We continue our look back at the events that transpired in higher education during 2014 as linked here in Case in Point. This month we focus on the Fraud & Ethics category. As an institution, ensuring we carry out our fiduciary responsibility for overseeing the funds entrusted to us has never been more important. When we look at this category from last year we see the following breakdown of stories linked:
Occupational fraud is the most frequent topic in this category as it has been for each year in our publication. Occupational Fraud refers to situations where an employee commits fraud against their employer. The Association of Certified Fraud Examiners issues a biennial report on occupational fraud where they examine trends on this topic. In their 2014 report, education remains the 5th most frequent industry for occupational fraud to occur as it has been since 2010. The Association of Certified Fraud Examiners report noted that within the industry of education as a whole, the top three types of occupational fraud were: 1. Corruption Schemes, 2. Billing Fraud, and 3. Expense Reimbursement Fraud.
Corruption Schemes would involve items such as conflicts of interest where an employee took advantage of a particular situation for personal gain. It frequently involves items such as competitive bids and related issues. It is important to note that virtually every corruption scheme begins with a conflict of interest. However, merely having a conflict of interest does not mean an employee has done anything wrong, it simply means there are competing personal and institutional interests. Conflicts can be managed to protect the employee and institution and it is more important than ever that we are proactive in this area.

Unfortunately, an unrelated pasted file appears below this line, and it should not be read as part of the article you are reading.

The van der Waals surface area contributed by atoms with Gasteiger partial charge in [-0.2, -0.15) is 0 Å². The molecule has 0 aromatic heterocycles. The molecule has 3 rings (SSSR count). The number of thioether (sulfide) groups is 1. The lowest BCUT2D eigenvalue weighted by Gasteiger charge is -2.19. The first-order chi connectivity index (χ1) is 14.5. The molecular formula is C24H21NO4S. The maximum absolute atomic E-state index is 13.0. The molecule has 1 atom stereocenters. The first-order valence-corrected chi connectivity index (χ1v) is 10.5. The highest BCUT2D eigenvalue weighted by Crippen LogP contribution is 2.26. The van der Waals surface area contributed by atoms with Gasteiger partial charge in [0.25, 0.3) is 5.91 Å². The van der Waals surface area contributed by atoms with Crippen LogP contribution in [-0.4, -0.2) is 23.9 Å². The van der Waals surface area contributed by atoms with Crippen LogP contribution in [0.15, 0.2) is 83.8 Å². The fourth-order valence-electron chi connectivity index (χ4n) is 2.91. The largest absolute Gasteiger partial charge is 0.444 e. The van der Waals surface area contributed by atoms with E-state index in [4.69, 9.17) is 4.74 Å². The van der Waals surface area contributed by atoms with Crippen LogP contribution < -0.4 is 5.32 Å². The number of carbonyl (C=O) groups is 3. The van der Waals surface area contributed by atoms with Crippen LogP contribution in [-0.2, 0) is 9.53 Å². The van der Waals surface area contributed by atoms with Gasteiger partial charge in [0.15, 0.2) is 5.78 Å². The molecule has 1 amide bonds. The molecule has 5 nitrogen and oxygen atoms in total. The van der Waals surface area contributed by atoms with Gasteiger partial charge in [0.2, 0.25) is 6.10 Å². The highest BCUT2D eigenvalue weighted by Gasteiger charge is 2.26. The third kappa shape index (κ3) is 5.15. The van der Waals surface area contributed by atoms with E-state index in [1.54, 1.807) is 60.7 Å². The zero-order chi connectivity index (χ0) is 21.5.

Academic Fraud, in our classification, consisted of a variety of issues from professors and employees falsifying academic credentials, to classroom cheating, to courses that did not appear to meet an institution's academic requirements. This is certainly a category that can have a substantial impact on reputational risk.
Use of Funds is another important topic and one that appears to be growing in terms of impact. With changes in technology, particularly social media, the scrutiny we operate under has never been greater. Just because some use of funds is technically legal, it does not mean that it is necessarily advisable in today's environment. Thinking proactively in terms of fiduciary responsibility can help avoid problems in how we use the funds entrusted to us.
False Reporting is another category that seems to be growing in importance. The data and reporting we provide to outside organizations, agencies, and the public should be accurate and truly reflective of reality. Even knowing who is officially making such representation can be difficult in our decentralized organization; however, it is something that deserves attention as several schools learned during the past year.
We again invite you to review the stories across higher education and consider whether you have any specific risks that deserve proactive attention within your sphere of influence.
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Last Updated: April 30, 2015